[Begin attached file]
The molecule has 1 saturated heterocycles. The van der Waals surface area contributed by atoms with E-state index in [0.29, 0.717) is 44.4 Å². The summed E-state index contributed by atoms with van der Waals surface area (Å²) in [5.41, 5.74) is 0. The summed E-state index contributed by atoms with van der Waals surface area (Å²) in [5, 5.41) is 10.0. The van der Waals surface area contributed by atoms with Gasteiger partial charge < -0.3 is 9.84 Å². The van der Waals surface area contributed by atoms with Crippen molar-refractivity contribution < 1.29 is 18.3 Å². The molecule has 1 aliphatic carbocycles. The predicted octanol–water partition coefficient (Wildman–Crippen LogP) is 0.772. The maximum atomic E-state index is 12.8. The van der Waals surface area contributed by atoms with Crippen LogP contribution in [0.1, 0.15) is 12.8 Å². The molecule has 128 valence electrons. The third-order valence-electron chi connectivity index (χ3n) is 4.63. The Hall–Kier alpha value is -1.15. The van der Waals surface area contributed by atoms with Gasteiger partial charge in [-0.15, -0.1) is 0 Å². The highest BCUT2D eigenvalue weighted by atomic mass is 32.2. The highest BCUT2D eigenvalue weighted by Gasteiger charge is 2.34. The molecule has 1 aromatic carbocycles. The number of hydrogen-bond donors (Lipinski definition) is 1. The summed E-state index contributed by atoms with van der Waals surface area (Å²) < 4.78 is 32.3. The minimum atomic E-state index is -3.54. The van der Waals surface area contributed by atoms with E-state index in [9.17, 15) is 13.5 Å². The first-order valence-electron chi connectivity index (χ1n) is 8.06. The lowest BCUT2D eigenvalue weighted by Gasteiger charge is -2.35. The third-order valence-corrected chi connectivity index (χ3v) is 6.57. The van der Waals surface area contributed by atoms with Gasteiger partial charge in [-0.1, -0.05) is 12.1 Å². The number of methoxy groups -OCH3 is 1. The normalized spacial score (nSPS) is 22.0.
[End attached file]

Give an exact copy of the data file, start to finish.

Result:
The molecule has 1 saturated heterocycles. The van der Waals surface area contributed by atoms with E-state index in [0.29, 0.717) is 44.4 Å². The summed E-state index contributed by atoms with van der Waals surface area (Å²) in [5.41, 5.74) is 0. The summed E-state index contributed by atoms with van der Waals surface area (Å²) in [5, 5.41) is 10.0. The van der Waals surface area contributed by atoms with Gasteiger partial charge < -0.3 is 9.84 Å². The van der Waals surface area contributed by atoms with Crippen molar-refractivity contribution < 1.29 is 18.3 Å². The molecule has 1 aliphatic carbocycles. The predicted octanol–water partition coefficient (Wildman–Crippen LogP) is 0.772. The maximum atomic E-state index is 12.8. The van der Waals surface area contributed by atoms with Crippen LogP contribution in [0.1, 0.15) is 12.8 Å². The molecule has 128 valence electrons. The third-order valence-electron chi connectivity index (χ3n) is 4.63. The Hall–Kier alpha value is -1.15. The van der Waals surface area contributed by atoms with Gasteiger partial charge in [-0.15, -0.1) is 0 Å². The highest BCUT2D eigenvalue weighted by atomic mass is 32.2. The highest BCUT2D eigenvalue weighted by Gasteiger charge is 2.34. The molecule has 1 aromatic carbocycles. The number of hydrogen-bond donors (Lipinski definition) is 1. The summed E-state index contributed by atoms with van der Waals surface area (Å²) < 4.78 is 32.3. The minimum atomic E-state index is -3.54. The van der Waals surface area contributed by atoms with E-state index in [9.17, 15) is 13.5 Å². The first-order valence-electron chi connectivity index (χ1n) is 8.06. The lowest BCUT2D eigenvalue weighted by Gasteiger charge is -2.35. The third-order valence-corrected chi connectivity index (χ3v) is 6.57. The van der Waals surface area contributed by atoms with Gasteiger partial charge in [-0.1, -0.05) is 12.1 Å². The number of methoxy groups -OCH3 is 1. The normalized spacial score (nSPS) is 22.0.